If you find yourself lacking ideas, do something else until your thoughts clear, or email me if you need help.

 

When you’re finished, put aside what you’ve done for a period of time; a few hours or a day or so. If thoughts and ideas arise in the meantime, make sure you note them down.


Re-examine your answers
Work through everything you’ve noted. See how you might extend or alter your answers. Add those ideas and ask yourself, ‘are my answers as accurate and complete as I can make them right now?’

 

Make changes in response to that question, or add whatever’s missing.

This will always be a work in progress, you can’t otherwise evolve. Nothing is ever wasted. As you work you’re building real value for your business. And nothing is ever perfect or finished, even though your goal is to make it perfect, just for now.

Share and discuss the answers with someone you trust and once again ask yourself, ‘what’s incorrect or missing?’

 

Having done all this, you’re ready to make some changes in your business.


Examine your target audience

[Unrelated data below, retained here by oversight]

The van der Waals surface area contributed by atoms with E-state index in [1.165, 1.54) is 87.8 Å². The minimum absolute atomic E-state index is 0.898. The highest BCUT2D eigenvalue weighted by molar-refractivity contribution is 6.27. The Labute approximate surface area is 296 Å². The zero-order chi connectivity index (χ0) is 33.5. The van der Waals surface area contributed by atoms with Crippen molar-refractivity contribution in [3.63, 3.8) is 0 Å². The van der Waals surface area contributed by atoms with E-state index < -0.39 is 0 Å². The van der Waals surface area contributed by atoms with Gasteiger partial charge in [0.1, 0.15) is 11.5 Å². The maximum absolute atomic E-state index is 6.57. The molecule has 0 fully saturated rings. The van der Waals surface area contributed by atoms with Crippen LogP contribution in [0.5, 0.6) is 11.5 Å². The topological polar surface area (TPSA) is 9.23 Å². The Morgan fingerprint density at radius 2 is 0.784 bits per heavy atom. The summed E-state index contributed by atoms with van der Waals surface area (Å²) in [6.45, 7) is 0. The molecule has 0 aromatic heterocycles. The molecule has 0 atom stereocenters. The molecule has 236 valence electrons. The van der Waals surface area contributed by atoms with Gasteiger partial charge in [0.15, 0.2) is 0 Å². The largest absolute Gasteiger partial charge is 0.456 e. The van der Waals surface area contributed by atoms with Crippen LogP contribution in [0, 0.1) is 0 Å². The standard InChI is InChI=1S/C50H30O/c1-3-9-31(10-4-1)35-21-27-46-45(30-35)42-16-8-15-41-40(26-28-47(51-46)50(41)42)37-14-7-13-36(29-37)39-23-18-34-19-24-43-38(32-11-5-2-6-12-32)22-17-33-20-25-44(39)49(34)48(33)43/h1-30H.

Realise there’s likely to be more than one target identity or ‘persona’ and create them. Give each of them a name – Adventurous Andy, Cautious Carol, Meg the Music-lover. Find a photo of someone who personifies each.


Modify your marketing

Look at each identity in isolation and modify your marketing strategy. Using segmentation, develop a strategy for every persona.

 

Find your target audience

Go where they hang out, even if it’s just through images or recordings. Join online forums and groups you think these people might frequent. Call on those skills you developed earlier: observation, empathy, curiosity. Search everywhere, not just online, but in the real world too. What interests your ideal customer? Where would those interests take them? Go there, watch what they do. Listen to them carefully. Hear their voice. Feel what they feel.